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Scientific Communication and Technological Failure presentation for ILTM, July 9, 1998 Dan Little.

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Presentation on theme: "Scientific Communication and Technological Failure presentation for ILTM, July 9, 1998 Dan Little."— Presentation transcript:

1 Scientific Communication and Technological Failure presentation for ILTM, July 9, 1998 Dan Little

2 Topics Scientific communication and visual reasoning Failure in large technology systems The central role of effective scientific communication in technology management

3 Edward Tufte, theorist of scientific graphics A political scientist who has provided a high standard for evaluating, designing, and criticizing scientific graphics The Visual Display of Quantitative Information (1983) Visual Explanations (1997)

4 Tufte’s program “Modern data graphics can do much more than simply substitute for small statistical tables. At their best, graphics are instruments for reasoning about quantitative information. Often the most effective way to describe, explore, and summarize a set of numbers -- even a very large set -- is to look at pictures of those numbers.” (VDQI, p. 9)

5 Tufte’s program “Assessments of change, dynamics, and cause and effect are at the heart of thinking and explanation. To understand is to know what cause provokes what effect, by what means, at what rate. How then is such knowledge to be represented?” (VE, p. 9)

6 The critique Tufte finds that much graphic communication is faulty, both in the popular press and in scientific and technical publications. He urges that we develop more sophisticated standards of graphical communication, and adhere to those standards as an element of good thinking and good science.

7 The Challenger disaster The data The analysis The inference and conclusion The presentation

8 Tufte’s diagnosis Tufte argues that a crucial failure in the sequence of analysis, communication, and persuasion that led up to the Challenger disaster was critically flawed scientific communication. The Thiokol engineers reached the right conclusion; but they couched their findings in scientific documents that failed to make the case for non-scientists.

9 O-Ring Data

10 Bad View (1)

11 Bad view (2)

12 The Good View

13 Importance of scientific communication engineers and technical specialists need to communicate technical issues effectively to non-specialists managers need accurate information managers need clear understanding of technology choices and alternatives managers need to be able to make appropriate inferences and predictions

14 Varieties of scientific communication graphs and charts maps / GIS analysis technical reports / recommendations statistical analysis

15 Data tables What is quantitative reasoning? time series--stock prices, blood pressure bivariate associations -- sunspots and weather, tension and fracture, economic growth and population growth multivariate associations -- rainfall, fertilizer, sunshine, pesticide, crop yield tools: regression, correlation, spatial analysis rates vs aggregate amounts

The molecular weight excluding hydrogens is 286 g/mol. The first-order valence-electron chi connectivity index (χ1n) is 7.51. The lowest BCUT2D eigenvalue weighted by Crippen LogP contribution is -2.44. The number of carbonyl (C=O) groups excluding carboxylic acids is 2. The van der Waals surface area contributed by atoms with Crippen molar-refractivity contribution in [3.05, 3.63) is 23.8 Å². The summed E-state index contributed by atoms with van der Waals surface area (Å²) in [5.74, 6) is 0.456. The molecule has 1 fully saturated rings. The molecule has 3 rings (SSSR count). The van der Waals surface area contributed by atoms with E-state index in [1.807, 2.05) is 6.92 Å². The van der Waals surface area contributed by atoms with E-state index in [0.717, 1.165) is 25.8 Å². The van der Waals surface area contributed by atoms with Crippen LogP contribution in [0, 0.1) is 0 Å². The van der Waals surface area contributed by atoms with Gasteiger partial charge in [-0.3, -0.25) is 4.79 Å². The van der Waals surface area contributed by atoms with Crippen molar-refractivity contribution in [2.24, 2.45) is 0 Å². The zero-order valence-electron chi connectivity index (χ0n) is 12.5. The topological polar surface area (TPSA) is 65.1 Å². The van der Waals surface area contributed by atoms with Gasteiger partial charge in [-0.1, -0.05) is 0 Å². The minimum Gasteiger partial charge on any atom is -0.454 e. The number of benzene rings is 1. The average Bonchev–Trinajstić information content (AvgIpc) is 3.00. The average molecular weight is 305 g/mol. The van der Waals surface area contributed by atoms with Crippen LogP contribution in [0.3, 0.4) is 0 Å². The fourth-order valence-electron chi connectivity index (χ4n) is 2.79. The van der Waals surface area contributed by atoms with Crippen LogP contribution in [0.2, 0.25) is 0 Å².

16 data plot

17 China Famine

18 Stomach cancer

19 Napoleon’s Army

20 Wine Trade

21 What is conveyed in a scientific graphic? Analysis, hypothesis formation, and presentation Information content density of information--data set and graphic representation presentation of causal relations among variables in a data set analysis of patterns implicit in a data set

22 Scientific graphics and scientific method analysis -- probe data to discover patterns and associations explanation causal inquiry hypotheses and confirmation; induction, deduction, abduction validity and scientific method

23 Data Table

24 statistics

25 Data Plot

26 Examples of good scientific communication Cholera inference spatial analysis of economic and social data GIS software scatter plot to demonstrate causal connections

27 Failures of scientific communication Challenger disaster air crash in Columbia (navigation software which gave same label to two beacons) software failure: implementation of US design standards into CAD software for industrial buildings

28 The cholera case The difficulty of analysis: what variables are significant? spatial analysis importance of scale of analysis

29 What standards should govern scientific graphics? accuracy of content easy to read analytical insight--reveal previously unidentified patterns easy to make appropriate inferences easy to read scale, data limitations Inference and communication -- separate functions

30 Tufte’s principles of graphical excellence well-designed presentation of interesting data complex ideas communicated with clarity, precision, and efficiency gives to the viewer the greatest number of ideas in the shortest time with the least ink in the smallest space

31 Tufte’s principles (cont.) nearly always multivariate tell the truth about the data do not quote data out of context (74)

32 Chart junk excessive ink “cute” elements unnecessary data labels

33 The Bad View

34 The Good View

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